The Doctor and Student (1518)

Christopher St. Germain

Whether a gift made under a condition be void, if the sovereign break the condition

Stud. In summa rosella, in the title alienatio, the 12th article, is asked this question, Whether a gift made under a certain form may be voided or revoked, because the prelate or sovereign only did break the form? And it is there answered, That it may not, for that the deed of the prelate only sought not to hurt the church: and if those words (under a manner) be understood of a gift upon condition, as they seem to be, then the said solution holdeth not in this realm neither in the law nor conscience.

Doct. What is then the law of England if a man infeoff an abbot by deed indented, upon condition that if the abbot pay not to the feoffor a certain sum of money at such a day, that then it shall be lawful to the feoffor to re-enter, and at that day the abbot faileth of his payment; may the feoffor lawfully re-enter, and put out the abbot?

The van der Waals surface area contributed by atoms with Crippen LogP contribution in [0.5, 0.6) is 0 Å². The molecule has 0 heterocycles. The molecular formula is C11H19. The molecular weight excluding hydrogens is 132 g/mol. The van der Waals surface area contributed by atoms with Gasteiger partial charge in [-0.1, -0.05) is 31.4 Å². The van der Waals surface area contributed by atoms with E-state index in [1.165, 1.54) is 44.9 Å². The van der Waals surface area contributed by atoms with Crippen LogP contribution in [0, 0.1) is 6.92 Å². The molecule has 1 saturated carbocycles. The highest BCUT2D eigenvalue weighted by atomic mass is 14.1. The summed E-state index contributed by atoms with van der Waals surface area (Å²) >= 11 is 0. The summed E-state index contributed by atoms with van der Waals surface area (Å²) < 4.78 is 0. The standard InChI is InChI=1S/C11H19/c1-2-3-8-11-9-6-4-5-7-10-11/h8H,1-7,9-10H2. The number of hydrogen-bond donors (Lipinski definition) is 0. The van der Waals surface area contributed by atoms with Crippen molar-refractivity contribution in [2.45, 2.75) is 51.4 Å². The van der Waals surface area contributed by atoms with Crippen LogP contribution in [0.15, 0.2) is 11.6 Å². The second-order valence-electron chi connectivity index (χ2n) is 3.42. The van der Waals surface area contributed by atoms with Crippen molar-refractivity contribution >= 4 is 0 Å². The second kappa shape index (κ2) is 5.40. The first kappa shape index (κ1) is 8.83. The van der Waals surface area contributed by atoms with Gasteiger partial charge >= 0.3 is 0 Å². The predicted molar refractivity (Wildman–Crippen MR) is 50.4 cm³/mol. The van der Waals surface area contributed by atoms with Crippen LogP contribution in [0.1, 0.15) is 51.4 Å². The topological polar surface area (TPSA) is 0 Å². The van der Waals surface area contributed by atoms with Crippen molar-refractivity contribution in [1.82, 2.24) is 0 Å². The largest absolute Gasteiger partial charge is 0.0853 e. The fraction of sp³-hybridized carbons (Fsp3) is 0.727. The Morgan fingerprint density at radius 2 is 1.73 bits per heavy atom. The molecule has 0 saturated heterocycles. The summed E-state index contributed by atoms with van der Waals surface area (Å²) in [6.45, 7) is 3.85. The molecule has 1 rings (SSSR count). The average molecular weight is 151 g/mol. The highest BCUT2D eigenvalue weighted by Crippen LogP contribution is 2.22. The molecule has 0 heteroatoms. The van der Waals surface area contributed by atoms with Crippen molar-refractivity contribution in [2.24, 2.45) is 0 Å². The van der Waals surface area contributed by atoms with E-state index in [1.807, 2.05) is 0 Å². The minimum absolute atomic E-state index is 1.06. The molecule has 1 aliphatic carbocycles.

Stud. Yes, verily, for he has no right to the land but by the gift of the feoffor, and his gift was conditional; and therefore if the condition be broken, it is lawful by the law of England for the feoffor to re-enter and to take his land again, and to hold as in his first estate: by which re-entry after the laws of the realm, he disproveth the first livery of seisin, and all the mesne acts done between the first feoffment and the re-entry. And it forceth little in the law, in whom the default be that the condition was not performed, whether in the abbot, or in his covent, or in both, or in any other person whatsoever he be, except it be in the feoffor himself And it is great diversity between a clear gift made to an abbot without condition, and where it is made with condition: for when it is made without condition, the act of the abbot only shall not by the Common law disherit the house, but it be in very few cases. But yet upon divers statutes the sufferance of the abbot only may disherit the house, as by his cesser, or by levying a cross upon a house against the statute thereof made, in which case the house thereby shall leese the land: and some say that by the Common law upon his disclaimer in avowry a writ of right of disclaimer lieth. But if the gift be upon condition, it standeth neither with law nor conscience that the abbot should have any more perfect or sure estate than was given unto him: and therefore as the said estate was made to the house upon condition, so that estate may be avoided for not performing of the condition. And I think verily, that this I have said is to be holden in this realm both in the law and conscience, and that the decrees of the church to the contrary bind not in this case. But if the lands be given to an abbot, and to his covent, to the intent to find a lamp, or to give certain alms to poor men; though the intent be not in these cases fulfilled, yet the feoffor nor his heir may not re-enter; for he reserved no re-entry by express words: ne in the words, when he said, to the intent to find a lamp, or to give alms, etc., is implied no re-entry: he the feoffor nor his heirs shall have no remedy in such cases, unless it be within the case of the statute of Westminster the second, that giveth the Cessavit de Cantaria.